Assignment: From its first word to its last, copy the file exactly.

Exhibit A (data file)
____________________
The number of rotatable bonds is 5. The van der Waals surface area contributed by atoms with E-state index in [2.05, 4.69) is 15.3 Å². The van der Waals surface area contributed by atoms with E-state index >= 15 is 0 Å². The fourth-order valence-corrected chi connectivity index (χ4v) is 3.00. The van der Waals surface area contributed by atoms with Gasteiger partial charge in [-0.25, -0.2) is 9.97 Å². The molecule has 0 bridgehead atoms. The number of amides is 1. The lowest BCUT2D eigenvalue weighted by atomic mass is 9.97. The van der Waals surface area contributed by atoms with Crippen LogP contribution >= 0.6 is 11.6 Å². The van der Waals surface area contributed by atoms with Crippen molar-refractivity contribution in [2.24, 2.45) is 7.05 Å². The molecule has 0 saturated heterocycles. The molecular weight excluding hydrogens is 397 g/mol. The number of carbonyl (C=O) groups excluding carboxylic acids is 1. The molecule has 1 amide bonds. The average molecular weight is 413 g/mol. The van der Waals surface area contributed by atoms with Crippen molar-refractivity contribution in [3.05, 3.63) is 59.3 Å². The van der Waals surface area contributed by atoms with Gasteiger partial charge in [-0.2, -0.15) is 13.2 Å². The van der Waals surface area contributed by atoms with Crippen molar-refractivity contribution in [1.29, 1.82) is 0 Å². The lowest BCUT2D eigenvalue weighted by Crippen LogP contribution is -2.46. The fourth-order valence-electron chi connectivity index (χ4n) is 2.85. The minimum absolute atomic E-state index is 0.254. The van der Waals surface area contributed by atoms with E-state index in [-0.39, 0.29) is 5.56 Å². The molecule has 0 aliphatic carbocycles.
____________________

The number of rotatable bonds is 5. The van der Waals surface area contributed by atoms with E-state index in [2.05, 4.69) is 15.3 Å². The van der Waals surface area contributed by atoms with E-state index >= 15 is 0 Å². The fourth-order valence-corrected chi connectivity index (χ4v) is 3.00. The van der Waals surface area contributed by atoms with Gasteiger partial charge in [-0.25, -0.2) is 9.97 Å². The molecule has 0 bridgehead atoms. The number of amides is 1. The lowest BCUT2D eigenvalue weighted by atomic mass is 9.97. The van der Waals surface area contributed by atoms with Crippen LogP contribution >= 0.6 is 11.6 Å². The van der Waals surface area contributed by atoms with Crippen molar-refractivity contribution in [2.24, 2.45) is 7.05 Å². The molecule has 0 saturated heterocycles. The molecular weight excluding hydrogens is 397 g/mol. The number of carbonyl (C=O) groups excluding carboxylic acids is 1. The molecule has 1 amide bonds. The average molecular weight is 413 g/mol. The van der Waals surface area contributed by atoms with Crippen molar-refractivity contribution in [3.05, 3.63) is 59.3 Å². The van der Waals surface area contributed by atoms with Gasteiger partial charge in [-0.2, -0.15) is 13.2 Å². The van der Waals surface area contributed by atoms with Crippen molar-refractivity contribution in [1.29, 1.82) is 0 Å². The lowest BCUT2D eigenvalue weighted by Crippen LogP contribution is -2.46. The fourth-order valence-electron chi connectivity index (χ4n) is 2.85. The minimum absolute atomic E-state index is 0.254. The van der Waals surface area contributed by atoms with E-state index in [-0.39, 0.29) is 5.56 Å². The molecule has 0 aliphatic carbocycles.